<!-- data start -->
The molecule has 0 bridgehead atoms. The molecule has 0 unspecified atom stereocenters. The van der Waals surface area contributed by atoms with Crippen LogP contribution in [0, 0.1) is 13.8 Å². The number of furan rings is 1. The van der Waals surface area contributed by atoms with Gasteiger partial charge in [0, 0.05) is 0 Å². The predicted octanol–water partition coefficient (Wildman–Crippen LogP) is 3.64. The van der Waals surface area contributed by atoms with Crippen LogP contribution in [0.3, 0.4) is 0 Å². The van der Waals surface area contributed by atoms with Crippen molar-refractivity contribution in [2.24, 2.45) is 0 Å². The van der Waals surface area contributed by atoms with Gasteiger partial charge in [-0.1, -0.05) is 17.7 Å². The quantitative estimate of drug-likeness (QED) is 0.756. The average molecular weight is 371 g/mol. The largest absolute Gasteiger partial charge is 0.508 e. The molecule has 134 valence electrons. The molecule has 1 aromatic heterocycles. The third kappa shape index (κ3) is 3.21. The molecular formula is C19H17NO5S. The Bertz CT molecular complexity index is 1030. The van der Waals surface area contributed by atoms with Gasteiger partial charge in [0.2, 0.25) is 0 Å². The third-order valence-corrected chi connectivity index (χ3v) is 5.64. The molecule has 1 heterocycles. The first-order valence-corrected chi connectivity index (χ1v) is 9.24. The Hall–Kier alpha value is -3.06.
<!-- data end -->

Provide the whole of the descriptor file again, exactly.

The molecule has 0 bridgehead atoms. The molecule has 0 unspecified atom stereocenters. The van der Waals surface area contributed by atoms with Crippen LogP contribution in [0, 0.1) is 13.8 Å². The number of furan rings is 1. The van der Waals surface area contributed by atoms with Gasteiger partial charge in [0, 0.05) is 0 Å². The predicted octanol–water partition coefficient (Wildman–Crippen LogP) is 3.64. The van der Waals surface area contributed by atoms with Crippen LogP contribution in [0.3, 0.4) is 0 Å². The van der Waals surface area contributed by atoms with Crippen molar-refractivity contribution in [2.24, 2.45) is 0 Å². The van der Waals surface area contributed by atoms with Gasteiger partial charge in [-0.1, -0.05) is 17.7 Å². The quantitative estimate of drug-likeness (QED) is 0.756. The average molecular weight is 371 g/mol. The largest absolute Gasteiger partial charge is 0.508 e. The molecule has 134 valence electrons. The molecule has 1 aromatic heterocycles. The third kappa shape index (κ3) is 3.21. The molecular formula is C19H17NO5S. The Bertz CT molecular complexity index is 1030. The van der Waals surface area contributed by atoms with Gasteiger partial charge in [0.2, 0.25) is 0 Å². The third-order valence-corrected chi connectivity index (χ3v) is 5.64. The molecule has 1 heterocycles. The first-order valence-corrected chi connectivity index (χ1v) is 9.24. The Hall–Kier alpha value is -3.06.